Adequate Public Financing is Necessary for Universalization of School Education: RTE Forum to Finance Minister

30% of girls from the poorest families never set foot inside a classroom; A Big Barrier for India’s Development : Ambarish Rai, National Convener, RTE Forum
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Prioritize education spending by adopting and adhering to a clearly laid down financial roadmap: Ambarish Rai

Ambarish Rai, National Convenor, RTE Forum raises various concerns on education during Pre-Budget Consultation convened by Union Finance Minister, Nirmala Sitharaman

New Delhi, 17 December 2020. The Right to Education (RTE) Forum has made a submission to Union Finance Minister regarding adequate enhancement of public financing for universalization of school education. The Forum, in its submission, requested the Centre to prioritize education spending by adopting and adhering to a clearly laid down financial roadmap. It further asked the government to respond to widening inequities through inclusive budgeting.  The Forum also asked the policymakers to ensure adequate schools, teachers and infrastructure.

Ambarish Rai, National Convener, Right to Education Forum, participated in the Pre-budget Consultation Convened by the Union Finance Minister, Nirmala Sitharaman today where he raised various concerns related to education in India, particularly elementary and Secondary Education.

Mr Rai, in his deliberation, emphasised,

The budget for education must be enhanced up to 6% of GDP as reiterated time and again along with an extra budget as COVID-19 package to ensure safe and secure education of the children.”

Underlining the grim existing situation in the field of education in India, Mr Rai highlighted,

“There are three clear imperatives that the Union Budget FY 2020-21 must address. One, to enable the extension of free and compulsory RTE to all levels of schooling – a vision endorsed in the newly passed NEP, 2020 – there is an imminent need for proper planning backed by financial outlays for expansion and strengthening of the public school system. Second, Covid-19 has amply demonstrated the downside of the market-based strategy of school education that has been actively promoted in India. Economic vulnerabilities have severely disrupted parents’ ability to continue their children’s education, with some at risk of dropping out and others turning to public schools. It is an opportunity to restore the lost social balance in educational provisions through strengthened public schools. Third, the exceptional challenges arising out of COVID-19 pandemic requires a social policy perspective towards education financing. Along with learning, issues of food security and nutrition, equity and inclusion that are manifesting in heightened forms must be central to policies and budgets on school education.”

Not only has there not been any fiscal stimulus on education, but expenditure has also lagged far behind even the low levels of budgeted expenditure. By October 2020, only 36% of the budgeted expenditure of MHRD, for FY2020-21 was spent (Monthly Accounts, CGA). Central government must treat school education as a priority sector and not relegate it to Category C,” the Forum expressed in its submission adding “We reiterate, education financing should be prioritized in line with India’s commitments as part of the 2020 Global Education Meeting and the UN General Assembly declarations.”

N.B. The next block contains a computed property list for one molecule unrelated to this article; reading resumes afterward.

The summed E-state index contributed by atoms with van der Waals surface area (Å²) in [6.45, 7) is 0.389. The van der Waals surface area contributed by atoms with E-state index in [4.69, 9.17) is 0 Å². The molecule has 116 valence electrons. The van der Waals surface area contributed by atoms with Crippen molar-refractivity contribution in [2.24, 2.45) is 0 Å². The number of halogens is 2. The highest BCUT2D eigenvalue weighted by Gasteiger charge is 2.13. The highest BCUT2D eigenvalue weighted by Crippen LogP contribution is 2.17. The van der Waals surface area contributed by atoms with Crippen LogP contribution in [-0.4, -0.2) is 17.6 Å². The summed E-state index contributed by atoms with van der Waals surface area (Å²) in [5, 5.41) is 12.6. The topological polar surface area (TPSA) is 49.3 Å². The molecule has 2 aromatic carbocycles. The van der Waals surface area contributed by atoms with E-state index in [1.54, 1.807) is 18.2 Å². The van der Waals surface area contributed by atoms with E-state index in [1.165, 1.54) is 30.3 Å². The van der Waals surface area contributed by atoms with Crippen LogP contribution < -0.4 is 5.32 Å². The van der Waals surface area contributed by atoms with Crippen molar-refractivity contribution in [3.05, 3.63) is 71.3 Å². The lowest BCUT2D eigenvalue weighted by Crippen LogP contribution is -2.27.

Demanding adequate allocations for immediate Covid-19 Response Strategy, the Forum said, “The situation of out-of-school children (OSC) was already poor prior to COVID-19. An estimated 35 million children were out of school in 6-17 age group (NSSO, 2017-18), with disproportionate share belonging to marginalised communities and girls.  Increase in poverty and long months of school closure is leading to the rapid increase in child labour and the number of OSC.

Asking for adequate schools, teachers and infrastructure, the Forum wrote, “Every year, thousands of public schools are being closed down. School closures need to be reversed immediately. One cannot ignore the need for small schools in view of  social distancing norms;  return of thousands of migrants to the villages;  shifts in enrolments away from private schools; and the urgent need to prevent dropouts and secure continuation of education through better access, particularly for the vulnerable groups.”

A large percentage of schools have been violating the RTE norms on teacher requirements across the country. As has been repeatedly pointed out, a large percentage of schools do not fulfil the teacher-student ratio as per the RTE Act, 2009, simply because we have a shortage of 10.1 lakh teachers in the country. There is a need for proper investment for teacher education, teacher training and for filling up of teacher vacancies,” the Forum further added.

Concluding the submission, the Forum expressed,

“Along with the appointment of teachers, there is a need to meet other infrastructure gaps.  Currently, only 54% of schools have a toilet, drinking water and handwashing facilities. These facts have to be factored into budgetary outlays and implementation strategies.”

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